Now let’s put it in English. Sponge cake with a baked-in design wrapped around layers of cake and cream. I’m sure that’s not a direct translation. Maybe not even close. But I think it’ll work.
I first saw this technique in the book “The Fundamental Techniques of Classic Pastry Arts” from The French Culinary Institute. When I first saw it, I was amazed and confused. The cake looked like a hundred mini vertical layers of white and chocolate cake. How did they do it??
I’m a big fan of anything artsy when it comes to baking as I’m sure you are too. If it looks pretty it usually tastes even prettier. And WOW do these look pretty!
A joconde starts with a tuile paste that is piped or spread onto a nonstick surface. Then a sponge cake is thinly spread over the top and baked.
After it’s baked, it is removed from the surface and placed around the inside of a form. Then it is filled with mouse and/or cake. No frosting needed for this decadent dessert.
Here are several different examples of a Joconde that have tutorials and recipes to go with them.
Joconde Cake with Decorative Tuile Paste
This first tutorial is by Naomi at bakersroyal.com. She shares a great basic recipe with some great tips to help you get the best final product.
For example she recommends that you use a Silpat or other nonstick mat instead of parchment paper.
The reason why is because parchment has a tendency to bunch and wrinkle while baking and that would make your cake wrinkled in the end.
Normally that wouldn’t be an issue but where the cake is the decorative part of the dessert, it is best to do everything you can to make it smooth.
Lemon-Rhubarb Mousse Cakes
These are an amazing combination of comfort and feel-good flavor with such refinement and beauty.
Jayme from DelectableDeliciousness.com created these amazing jocondes. Aren’t they beautiful?
A joconde can be a small single serving cake like these or a larger cake. I love the design on these cakes and I especially love how they are different with each cake.
It’s as simple as running a decorative comb across the batter. You can do straight lines, zig zags, curvy lines. There are even stencils
that you can use to create a pattern.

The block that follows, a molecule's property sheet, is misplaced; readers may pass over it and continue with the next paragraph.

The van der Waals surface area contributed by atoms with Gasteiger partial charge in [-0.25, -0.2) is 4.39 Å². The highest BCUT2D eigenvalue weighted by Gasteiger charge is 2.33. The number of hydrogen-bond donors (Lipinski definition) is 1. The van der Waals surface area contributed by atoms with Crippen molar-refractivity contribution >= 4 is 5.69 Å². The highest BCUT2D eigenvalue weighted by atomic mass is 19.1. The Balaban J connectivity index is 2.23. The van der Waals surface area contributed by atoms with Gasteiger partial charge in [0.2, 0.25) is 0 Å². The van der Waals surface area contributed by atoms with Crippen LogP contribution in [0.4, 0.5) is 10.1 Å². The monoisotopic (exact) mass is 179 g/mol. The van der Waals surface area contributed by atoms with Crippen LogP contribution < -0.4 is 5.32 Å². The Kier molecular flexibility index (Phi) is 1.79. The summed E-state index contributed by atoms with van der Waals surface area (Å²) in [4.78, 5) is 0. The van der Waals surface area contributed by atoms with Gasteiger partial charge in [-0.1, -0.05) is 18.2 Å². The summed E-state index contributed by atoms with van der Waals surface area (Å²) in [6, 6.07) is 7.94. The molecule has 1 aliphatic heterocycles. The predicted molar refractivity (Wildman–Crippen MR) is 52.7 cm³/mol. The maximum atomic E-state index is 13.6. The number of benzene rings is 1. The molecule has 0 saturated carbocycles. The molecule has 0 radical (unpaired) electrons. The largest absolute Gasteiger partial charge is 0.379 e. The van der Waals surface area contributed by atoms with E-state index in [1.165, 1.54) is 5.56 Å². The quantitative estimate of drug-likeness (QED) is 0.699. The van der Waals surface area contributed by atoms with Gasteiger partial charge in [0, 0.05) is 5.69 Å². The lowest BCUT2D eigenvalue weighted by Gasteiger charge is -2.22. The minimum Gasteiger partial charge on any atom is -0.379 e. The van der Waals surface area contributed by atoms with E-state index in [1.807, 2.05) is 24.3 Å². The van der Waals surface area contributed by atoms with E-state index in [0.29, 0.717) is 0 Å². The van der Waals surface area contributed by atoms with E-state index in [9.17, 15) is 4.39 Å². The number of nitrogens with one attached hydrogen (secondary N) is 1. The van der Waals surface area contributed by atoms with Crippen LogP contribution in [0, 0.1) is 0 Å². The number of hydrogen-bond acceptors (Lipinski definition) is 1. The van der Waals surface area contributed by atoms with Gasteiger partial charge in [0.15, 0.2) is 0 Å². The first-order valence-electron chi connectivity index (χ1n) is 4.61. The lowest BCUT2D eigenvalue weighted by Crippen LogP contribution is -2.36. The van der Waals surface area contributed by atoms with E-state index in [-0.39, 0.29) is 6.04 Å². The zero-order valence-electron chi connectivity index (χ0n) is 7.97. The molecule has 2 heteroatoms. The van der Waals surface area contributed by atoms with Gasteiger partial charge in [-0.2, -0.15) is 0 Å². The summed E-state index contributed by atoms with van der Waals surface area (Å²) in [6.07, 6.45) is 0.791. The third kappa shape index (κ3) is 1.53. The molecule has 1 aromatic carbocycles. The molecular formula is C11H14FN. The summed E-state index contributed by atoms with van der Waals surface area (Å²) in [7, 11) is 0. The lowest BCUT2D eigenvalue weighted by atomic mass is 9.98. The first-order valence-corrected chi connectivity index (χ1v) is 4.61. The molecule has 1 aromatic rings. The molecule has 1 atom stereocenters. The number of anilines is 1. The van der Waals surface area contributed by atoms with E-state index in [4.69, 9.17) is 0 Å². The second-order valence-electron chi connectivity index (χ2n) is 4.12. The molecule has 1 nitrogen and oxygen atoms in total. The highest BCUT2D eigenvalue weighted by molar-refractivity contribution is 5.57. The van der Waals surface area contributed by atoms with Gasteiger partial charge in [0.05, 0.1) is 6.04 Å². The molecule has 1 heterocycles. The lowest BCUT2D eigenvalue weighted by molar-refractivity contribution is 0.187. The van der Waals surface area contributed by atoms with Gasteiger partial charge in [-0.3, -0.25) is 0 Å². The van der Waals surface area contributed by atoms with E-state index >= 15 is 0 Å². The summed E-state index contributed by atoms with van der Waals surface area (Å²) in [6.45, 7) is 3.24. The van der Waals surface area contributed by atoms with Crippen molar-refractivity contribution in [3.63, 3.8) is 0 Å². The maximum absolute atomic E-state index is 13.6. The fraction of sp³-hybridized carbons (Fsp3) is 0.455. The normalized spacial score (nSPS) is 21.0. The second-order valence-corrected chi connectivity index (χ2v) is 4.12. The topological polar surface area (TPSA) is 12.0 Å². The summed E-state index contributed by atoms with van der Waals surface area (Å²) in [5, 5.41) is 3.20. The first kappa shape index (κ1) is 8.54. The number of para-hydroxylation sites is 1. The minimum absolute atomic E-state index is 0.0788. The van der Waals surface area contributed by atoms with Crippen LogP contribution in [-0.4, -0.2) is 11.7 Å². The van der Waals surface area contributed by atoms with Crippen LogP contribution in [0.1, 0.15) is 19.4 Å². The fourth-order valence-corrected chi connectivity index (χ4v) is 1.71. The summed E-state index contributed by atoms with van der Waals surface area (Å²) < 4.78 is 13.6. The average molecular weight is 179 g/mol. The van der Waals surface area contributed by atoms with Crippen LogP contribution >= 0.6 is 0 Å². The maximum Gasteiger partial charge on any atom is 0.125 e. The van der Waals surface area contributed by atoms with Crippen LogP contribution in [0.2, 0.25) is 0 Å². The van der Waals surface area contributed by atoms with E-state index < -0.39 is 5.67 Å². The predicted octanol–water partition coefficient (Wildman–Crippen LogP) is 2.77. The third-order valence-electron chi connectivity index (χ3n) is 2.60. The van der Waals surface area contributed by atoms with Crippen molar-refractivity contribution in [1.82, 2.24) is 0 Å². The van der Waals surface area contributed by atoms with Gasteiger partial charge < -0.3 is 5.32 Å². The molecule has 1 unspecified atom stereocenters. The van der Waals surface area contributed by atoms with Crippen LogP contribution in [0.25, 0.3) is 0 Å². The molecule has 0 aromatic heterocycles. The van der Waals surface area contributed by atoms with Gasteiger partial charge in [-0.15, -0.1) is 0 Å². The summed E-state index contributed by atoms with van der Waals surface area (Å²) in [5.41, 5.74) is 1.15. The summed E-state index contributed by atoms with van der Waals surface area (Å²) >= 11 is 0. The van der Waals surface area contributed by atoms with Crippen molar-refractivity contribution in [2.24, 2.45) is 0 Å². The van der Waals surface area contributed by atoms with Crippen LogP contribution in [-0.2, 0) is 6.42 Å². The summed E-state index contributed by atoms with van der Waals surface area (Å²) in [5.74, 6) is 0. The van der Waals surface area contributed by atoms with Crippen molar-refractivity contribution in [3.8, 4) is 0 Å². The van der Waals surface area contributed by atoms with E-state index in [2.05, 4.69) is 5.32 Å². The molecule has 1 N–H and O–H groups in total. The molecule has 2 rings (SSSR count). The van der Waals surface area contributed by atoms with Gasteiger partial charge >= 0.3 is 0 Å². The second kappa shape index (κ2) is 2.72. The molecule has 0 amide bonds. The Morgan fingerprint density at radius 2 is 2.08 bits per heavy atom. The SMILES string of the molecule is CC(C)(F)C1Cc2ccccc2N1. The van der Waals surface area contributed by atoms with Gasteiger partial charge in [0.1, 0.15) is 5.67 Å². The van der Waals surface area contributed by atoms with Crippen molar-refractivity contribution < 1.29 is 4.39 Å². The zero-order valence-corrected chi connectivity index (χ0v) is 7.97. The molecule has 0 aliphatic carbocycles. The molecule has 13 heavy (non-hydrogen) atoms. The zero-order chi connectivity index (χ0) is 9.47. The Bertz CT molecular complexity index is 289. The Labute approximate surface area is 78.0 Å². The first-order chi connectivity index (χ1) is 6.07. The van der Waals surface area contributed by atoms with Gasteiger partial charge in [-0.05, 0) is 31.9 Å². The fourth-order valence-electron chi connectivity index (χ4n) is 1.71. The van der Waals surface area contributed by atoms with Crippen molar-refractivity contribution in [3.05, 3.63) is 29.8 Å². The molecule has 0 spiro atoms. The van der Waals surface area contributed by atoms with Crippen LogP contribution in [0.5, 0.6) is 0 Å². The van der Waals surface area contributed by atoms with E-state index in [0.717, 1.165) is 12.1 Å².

Mango Mousse Cake
If designing with the tuile paste is intimidating to you or you just want something with a little less fuss, you can check out this recipe by Charlotte from ambitiousbubble.blogspot.com.
Charlotte wanted her joconde to have a feel of mango so she took her sponge cake recipe, divided it into thirds and colored the batter in pink, orange, and yellow.
Then she swirled the batter to get the marbled look she was going for. It looks like a bite of mango to me!
Mint-White Chocolate Mousse Cake
Here’s a joconde that has been wrapped with a chocolate transfer sheet. Never wrapped anything with chocolate? It’s really simple. You simply spread chocolate or white chocolate over the transfer sheet.
Once the chocolate is not too firm but not drippy, you pick it up and wrap it around the cake. Once it’s set, just pull the acetate away and there you have it!
This would be a nice effect if you want to add a crunchy texture to the smooth mousse and cake. . . or it could be a great fix if the outer layer of sponge cake doesn’t look quite as great as planned.
Acording to Heather of sprinklebakes.com, this recipe is, “a true mint-lover’s nirvana”. Sounds good to me!
Lime Mousse Cake with Prickly Pear Gelee
Sheryl at breakingbreadblog.com shows you how to make a white tuile paste and then marble it. Most tuile pastes are chocolate so they contrast well with the sponge cake.
This recipe gives you the flexibility of working with any colors you want. Any colors, any patterns. And the prickly pear gelee sounds amazing doesn’t it?
Chocolate-Coffee Joconde Cake
I couldn’t leave without showing you how personalized you can get with a joconde. Allison over at dolcettoconfections.blogspot.com made these delicate looking cakes. I love how she piped the word “Love” into the cake.
This opens up a world of endless possibilities. I’m already picturing in my mind a beautiful table setting with jocondes in place of name cards.
You could pipe all of your guests names into the cake. Wouldn’t that be fun? Just make sure you pipe the letters backwards. Otherwise you would end up with backwards writing when you remove your cake from the mat.
Are you making plans for an occasion to use some of these recipes? I know I am!